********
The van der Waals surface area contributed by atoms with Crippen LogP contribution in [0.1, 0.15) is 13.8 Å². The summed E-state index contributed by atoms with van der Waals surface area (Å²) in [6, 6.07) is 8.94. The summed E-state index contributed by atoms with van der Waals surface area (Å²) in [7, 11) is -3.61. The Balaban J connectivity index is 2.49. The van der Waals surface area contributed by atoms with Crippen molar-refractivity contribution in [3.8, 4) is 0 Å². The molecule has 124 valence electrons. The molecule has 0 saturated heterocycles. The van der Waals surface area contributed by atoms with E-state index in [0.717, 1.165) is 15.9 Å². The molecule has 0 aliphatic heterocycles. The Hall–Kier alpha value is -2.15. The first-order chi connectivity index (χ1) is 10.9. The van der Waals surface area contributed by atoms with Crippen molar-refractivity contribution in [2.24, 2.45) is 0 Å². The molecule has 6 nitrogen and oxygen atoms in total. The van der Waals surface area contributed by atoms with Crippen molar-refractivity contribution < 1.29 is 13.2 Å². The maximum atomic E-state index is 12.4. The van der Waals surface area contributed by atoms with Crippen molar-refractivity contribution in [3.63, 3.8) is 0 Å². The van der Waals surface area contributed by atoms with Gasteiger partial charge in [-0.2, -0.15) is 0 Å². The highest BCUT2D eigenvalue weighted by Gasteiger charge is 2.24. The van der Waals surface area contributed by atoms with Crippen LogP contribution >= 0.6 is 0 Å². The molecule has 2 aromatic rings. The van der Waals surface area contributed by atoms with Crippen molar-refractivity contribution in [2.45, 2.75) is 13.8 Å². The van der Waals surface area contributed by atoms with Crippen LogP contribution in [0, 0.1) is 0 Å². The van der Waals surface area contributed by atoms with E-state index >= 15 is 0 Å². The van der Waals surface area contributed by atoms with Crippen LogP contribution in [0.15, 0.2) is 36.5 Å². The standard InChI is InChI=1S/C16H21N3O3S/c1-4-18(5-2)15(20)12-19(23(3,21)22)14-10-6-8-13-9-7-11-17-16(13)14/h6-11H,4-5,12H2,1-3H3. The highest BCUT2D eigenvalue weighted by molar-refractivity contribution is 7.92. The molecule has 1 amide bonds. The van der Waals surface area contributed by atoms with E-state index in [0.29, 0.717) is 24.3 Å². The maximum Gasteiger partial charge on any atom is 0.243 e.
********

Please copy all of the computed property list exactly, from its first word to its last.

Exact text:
The van der Waals surface area contributed by atoms with Crippen LogP contribution in [0.1, 0.15) is 13.8 Å². The summed E-state index contributed by atoms with van der Waals surface area (Å²) in [6, 6.07) is 8.94. The summed E-state index contributed by atoms with van der Waals surface area (Å²) in [7, 11) is -3.61. The Balaban J connectivity index is 2.49. The van der Waals surface area contributed by atoms with Crippen molar-refractivity contribution in [3.8, 4) is 0 Å². The molecule has 124 valence electrons. The molecule has 0 saturated heterocycles. The van der Waals surface area contributed by atoms with E-state index in [0.717, 1.165) is 15.9 Å². The molecule has 0 aliphatic heterocycles. The Hall–Kier alpha value is -2.15. The first-order chi connectivity index (χ1) is 10.9. The van der Waals surface area contributed by atoms with Crippen molar-refractivity contribution in [2.24, 2.45) is 0 Å². The molecule has 6 nitrogen and oxygen atoms in total. The van der Waals surface area contributed by atoms with Crippen molar-refractivity contribution < 1.29 is 13.2 Å². The maximum atomic E-state index is 12.4. The van der Waals surface area contributed by atoms with Crippen molar-refractivity contribution in [3.63, 3.8) is 0 Å². The van der Waals surface area contributed by atoms with Gasteiger partial charge in [-0.2, -0.15) is 0 Å². The highest BCUT2D eigenvalue weighted by Gasteiger charge is 2.24. The van der Waals surface area contributed by atoms with Crippen LogP contribution >= 0.6 is 0 Å². The molecule has 2 aromatic rings. The van der Waals surface area contributed by atoms with Crippen molar-refractivity contribution in [2.45, 2.75) is 13.8 Å². The van der Waals surface area contributed by atoms with Crippen LogP contribution in [0, 0.1) is 0 Å². The van der Waals surface area contributed by atoms with E-state index >= 15 is 0 Å². The van der Waals surface area contributed by atoms with Crippen LogP contribution in [0.15, 0.2) is 36.5 Å². The standard InChI is InChI=1S/C16H21N3O3S/c1-4-18(5-2)15(20)12-19(23(3,21)22)14-10-6-8-13-9-7-11-17-16(13)14/h6-11H,4-5,12H2,1-3H3. The highest BCUT2D eigenvalue weighted by molar-refractivity contribution is 7.92. The molecule has 1 amide bonds. The van der Waals surface area contributed by atoms with E-state index in [0.29, 0.717) is 24.3 Å². The maximum Gasteiger partial charge on any atom is 0.243 e.